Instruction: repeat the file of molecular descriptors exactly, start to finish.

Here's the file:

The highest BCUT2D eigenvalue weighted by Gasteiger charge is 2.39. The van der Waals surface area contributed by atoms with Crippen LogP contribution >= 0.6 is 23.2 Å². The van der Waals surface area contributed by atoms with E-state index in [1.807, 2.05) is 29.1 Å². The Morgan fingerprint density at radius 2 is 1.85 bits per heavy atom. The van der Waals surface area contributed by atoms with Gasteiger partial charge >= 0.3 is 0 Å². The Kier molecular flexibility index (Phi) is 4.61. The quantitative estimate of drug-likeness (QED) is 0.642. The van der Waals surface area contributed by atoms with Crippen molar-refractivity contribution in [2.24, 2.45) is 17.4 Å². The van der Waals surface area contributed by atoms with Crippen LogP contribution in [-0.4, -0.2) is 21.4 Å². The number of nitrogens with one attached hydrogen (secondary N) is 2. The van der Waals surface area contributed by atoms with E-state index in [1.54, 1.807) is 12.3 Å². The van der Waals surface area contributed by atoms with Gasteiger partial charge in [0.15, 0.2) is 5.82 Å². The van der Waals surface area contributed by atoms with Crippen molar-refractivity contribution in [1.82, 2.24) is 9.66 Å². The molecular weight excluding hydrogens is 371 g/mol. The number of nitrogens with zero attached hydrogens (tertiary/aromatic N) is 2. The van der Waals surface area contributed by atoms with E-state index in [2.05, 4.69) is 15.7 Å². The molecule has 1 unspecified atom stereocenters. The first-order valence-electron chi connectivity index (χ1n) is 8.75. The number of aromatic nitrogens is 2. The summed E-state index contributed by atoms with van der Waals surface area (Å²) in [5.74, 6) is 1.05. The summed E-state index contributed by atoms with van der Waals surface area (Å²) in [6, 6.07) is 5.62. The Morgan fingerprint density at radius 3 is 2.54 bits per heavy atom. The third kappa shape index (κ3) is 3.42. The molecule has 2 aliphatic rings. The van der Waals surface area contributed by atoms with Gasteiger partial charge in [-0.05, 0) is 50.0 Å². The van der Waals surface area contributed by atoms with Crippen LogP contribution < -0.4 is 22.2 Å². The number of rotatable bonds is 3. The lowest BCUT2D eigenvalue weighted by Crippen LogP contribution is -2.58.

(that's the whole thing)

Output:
The highest BCUT2D eigenvalue weighted by Gasteiger charge is 2.39. The van der Waals surface area contributed by atoms with Crippen LogP contribution >= 0.6 is 23.2 Å². The van der Waals surface area contributed by atoms with E-state index in [1.807, 2.05) is 29.1 Å². The Morgan fingerprint density at radius 2 is 1.85 bits per heavy atom. The van der Waals surface area contributed by atoms with Gasteiger partial charge >= 0.3 is 0 Å². The Kier molecular flexibility index (Phi) is 4.61. The quantitative estimate of drug-likeness (QED) is 0.642. The van der Waals surface area contributed by atoms with Crippen molar-refractivity contribution in [2.24, 2.45) is 17.4 Å². The van der Waals surface area contributed by atoms with Crippen LogP contribution in [-0.4, -0.2) is 21.4 Å². The number of nitrogens with one attached hydrogen (secondary N) is 2. The van der Waals surface area contributed by atoms with E-state index in [1.54, 1.807) is 12.3 Å². The van der Waals surface area contributed by atoms with Gasteiger partial charge in [0.15, 0.2) is 5.82 Å². The van der Waals surface area contributed by atoms with Crippen molar-refractivity contribution in [1.82, 2.24) is 9.66 Å². The molecular weight excluding hydrogens is 371 g/mol. The number of nitrogens with zero attached hydrogens (tertiary/aromatic N) is 2. The van der Waals surface area contributed by atoms with E-state index in [2.05, 4.69) is 15.7 Å². The molecule has 1 unspecified atom stereocenters. The first-order valence-electron chi connectivity index (χ1n) is 8.75. The number of aromatic nitrogens is 2. The summed E-state index contributed by atoms with van der Waals surface area (Å²) in [5.74, 6) is 1.05. The summed E-state index contributed by atoms with van der Waals surface area (Å²) in [6, 6.07) is 5.62. The Morgan fingerprint density at radius 3 is 2.54 bits per heavy atom. The third kappa shape index (κ3) is 3.42. The molecule has 2 aliphatic rings. The van der Waals surface area contributed by atoms with Gasteiger partial charge in [-0.05, 0) is 50.0 Å². The van der Waals surface area contributed by atoms with Crippen LogP contribution < -0.4 is 22.2 Å². The number of rotatable bonds is 3. The lowest BCUT2D eigenvalue weighted by Crippen LogP contribution is -2.58.